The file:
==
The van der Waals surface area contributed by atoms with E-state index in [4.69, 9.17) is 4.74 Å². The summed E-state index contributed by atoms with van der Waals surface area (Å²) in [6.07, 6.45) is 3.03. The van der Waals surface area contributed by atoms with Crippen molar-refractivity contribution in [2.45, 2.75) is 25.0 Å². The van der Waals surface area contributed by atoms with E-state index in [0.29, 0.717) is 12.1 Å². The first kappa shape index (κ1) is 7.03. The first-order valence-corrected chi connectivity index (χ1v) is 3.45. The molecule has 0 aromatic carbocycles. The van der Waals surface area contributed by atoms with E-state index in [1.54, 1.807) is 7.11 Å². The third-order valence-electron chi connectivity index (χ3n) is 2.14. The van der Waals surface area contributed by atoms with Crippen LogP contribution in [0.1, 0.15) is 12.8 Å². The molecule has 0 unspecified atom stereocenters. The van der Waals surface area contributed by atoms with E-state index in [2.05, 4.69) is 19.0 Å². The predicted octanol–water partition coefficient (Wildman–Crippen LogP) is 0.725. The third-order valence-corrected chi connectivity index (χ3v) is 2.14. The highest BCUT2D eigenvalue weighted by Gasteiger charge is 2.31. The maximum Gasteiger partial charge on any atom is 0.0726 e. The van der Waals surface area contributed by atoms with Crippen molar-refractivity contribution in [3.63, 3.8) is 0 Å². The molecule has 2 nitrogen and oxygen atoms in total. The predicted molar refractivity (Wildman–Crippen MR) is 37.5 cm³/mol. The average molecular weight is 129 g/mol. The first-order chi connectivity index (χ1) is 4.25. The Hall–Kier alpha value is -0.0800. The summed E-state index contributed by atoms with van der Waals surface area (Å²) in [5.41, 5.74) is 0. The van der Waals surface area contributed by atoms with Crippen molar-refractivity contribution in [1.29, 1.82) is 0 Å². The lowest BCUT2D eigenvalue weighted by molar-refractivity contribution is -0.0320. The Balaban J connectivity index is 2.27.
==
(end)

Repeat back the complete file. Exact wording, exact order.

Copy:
The van der Waals surface area contributed by atoms with E-state index in [4.69, 9.17) is 4.74 Å². The summed E-state index contributed by atoms with van der Waals surface area (Å²) in [6.07, 6.45) is 3.03. The van der Waals surface area contributed by atoms with Crippen molar-refractivity contribution in [2.45, 2.75) is 25.0 Å². The van der Waals surface area contributed by atoms with E-state index in [0.29, 0.717) is 12.1 Å². The first kappa shape index (κ1) is 7.03. The first-order valence-corrected chi connectivity index (χ1v) is 3.45. The molecule has 0 aromatic carbocycles. The van der Waals surface area contributed by atoms with E-state index in [1.54, 1.807) is 7.11 Å². The third-order valence-electron chi connectivity index (χ3n) is 2.14. The van der Waals surface area contributed by atoms with Crippen LogP contribution in [0.1, 0.15) is 12.8 Å². The molecule has 0 unspecified atom stereocenters. The van der Waals surface area contributed by atoms with E-state index in [2.05, 4.69) is 19.0 Å². The predicted octanol–water partition coefficient (Wildman–Crippen LogP) is 0.725. The third-order valence-corrected chi connectivity index (χ3v) is 2.14. The highest BCUT2D eigenvalue weighted by Gasteiger charge is 2.31. The maximum Gasteiger partial charge on any atom is 0.0726 e. The van der Waals surface area contributed by atoms with Crippen molar-refractivity contribution in [3.63, 3.8) is 0 Å². The molecule has 2 nitrogen and oxygen atoms in total. The predicted molar refractivity (Wildman–Crippen MR) is 37.5 cm³/mol. The average molecular weight is 129 g/mol. The first-order chi connectivity index (χ1) is 4.25. The Hall–Kier alpha value is -0.0800. The summed E-state index contributed by atoms with van der Waals surface area (Å²) in [5.41, 5.74) is 0. The van der Waals surface area contributed by atoms with Crippen molar-refractivity contribution in [1.29, 1.82) is 0 Å². The lowest BCUT2D eigenvalue weighted by molar-refractivity contribution is -0.0320. The Balaban J connectivity index is 2.27.